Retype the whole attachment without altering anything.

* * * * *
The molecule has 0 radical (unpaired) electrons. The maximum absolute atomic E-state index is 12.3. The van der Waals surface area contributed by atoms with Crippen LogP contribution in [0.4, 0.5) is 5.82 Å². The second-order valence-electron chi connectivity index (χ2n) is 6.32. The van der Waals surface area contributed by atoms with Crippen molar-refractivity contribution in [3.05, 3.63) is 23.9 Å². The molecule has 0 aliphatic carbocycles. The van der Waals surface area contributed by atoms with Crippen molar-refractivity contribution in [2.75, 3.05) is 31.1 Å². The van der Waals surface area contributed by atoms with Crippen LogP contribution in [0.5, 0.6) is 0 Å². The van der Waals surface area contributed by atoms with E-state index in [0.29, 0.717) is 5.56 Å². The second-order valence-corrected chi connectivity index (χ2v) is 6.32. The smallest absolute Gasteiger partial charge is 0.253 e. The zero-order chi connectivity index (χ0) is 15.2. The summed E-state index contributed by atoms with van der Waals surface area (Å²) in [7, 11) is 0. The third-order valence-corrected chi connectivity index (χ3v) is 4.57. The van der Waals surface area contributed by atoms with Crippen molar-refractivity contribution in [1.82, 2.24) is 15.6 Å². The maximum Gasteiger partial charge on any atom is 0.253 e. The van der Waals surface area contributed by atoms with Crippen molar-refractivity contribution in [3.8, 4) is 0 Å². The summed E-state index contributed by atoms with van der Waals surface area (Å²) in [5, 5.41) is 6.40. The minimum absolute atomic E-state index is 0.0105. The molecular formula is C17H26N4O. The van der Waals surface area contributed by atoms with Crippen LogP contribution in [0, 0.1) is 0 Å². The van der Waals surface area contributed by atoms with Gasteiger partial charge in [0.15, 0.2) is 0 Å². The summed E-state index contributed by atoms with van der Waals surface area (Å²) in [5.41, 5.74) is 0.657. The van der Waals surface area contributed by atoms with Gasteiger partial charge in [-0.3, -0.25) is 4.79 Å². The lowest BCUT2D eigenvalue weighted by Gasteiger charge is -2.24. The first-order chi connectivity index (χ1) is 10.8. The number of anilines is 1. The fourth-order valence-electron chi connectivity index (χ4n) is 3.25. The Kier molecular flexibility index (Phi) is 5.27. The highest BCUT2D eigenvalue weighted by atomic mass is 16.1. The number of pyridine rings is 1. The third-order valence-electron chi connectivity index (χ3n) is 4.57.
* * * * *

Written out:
The molecule has 0 radical (unpaired) electrons. The maximum absolute atomic E-state index is 12.3. The van der Waals surface area contributed by atoms with Crippen LogP contribution in [0.4, 0.5) is 5.82 Å². The second-order valence-electron chi connectivity index (χ2n) is 6.32. The van der Waals surface area contributed by atoms with Crippen molar-refractivity contribution in [3.05, 3.63) is 23.9 Å². The molecule has 0 aliphatic carbocycles. The van der Waals surface area contributed by atoms with Crippen molar-refractivity contribution in [2.75, 3.05) is 31.1 Å². The van der Waals surface area contributed by atoms with Crippen LogP contribution in [0.5, 0.6) is 0 Å². The van der Waals surface area contributed by atoms with E-state index in [0.29, 0.717) is 5.56 Å². The second-order valence-corrected chi connectivity index (χ2v) is 6.32. The smallest absolute Gasteiger partial charge is 0.253 e. The zero-order chi connectivity index (χ0) is 15.2. The summed E-state index contributed by atoms with van der Waals surface area (Å²) in [7, 11) is 0. The third-order valence-corrected chi connectivity index (χ3v) is 4.57. The van der Waals surface area contributed by atoms with Crippen molar-refractivity contribution in [1.82, 2.24) is 15.6 Å². The maximum Gasteiger partial charge on any atom is 0.253 e. The van der Waals surface area contributed by atoms with Crippen molar-refractivity contribution in [3.8, 4) is 0 Å². The summed E-state index contributed by atoms with van der Waals surface area (Å²) in [5, 5.41) is 6.40. The minimum absolute atomic E-state index is 0.0105. The molecular formula is C17H26N4O. The van der Waals surface area contributed by atoms with Crippen LogP contribution in [0, 0.1) is 0 Å². The van der Waals surface area contributed by atoms with Gasteiger partial charge in [0.15, 0.2) is 0 Å². The summed E-state index contributed by atoms with van der Waals surface area (Å²) in [5.41, 5.74) is 0.657. The van der Waals surface area contributed by atoms with Gasteiger partial charge in [-0.3, -0.25) is 4.79 Å². The lowest BCUT2D eigenvalue weighted by Gasteiger charge is -2.24. The first-order chi connectivity index (χ1) is 10.8. The number of anilines is 1. The fourth-order valence-electron chi connectivity index (χ4n) is 3.25. The Kier molecular flexibility index (Phi) is 5.27. The highest BCUT2D eigenvalue weighted by atomic mass is 16.1. The number of pyridine rings is 1. The third-order valence-electron chi connectivity index (χ3n) is 4.57.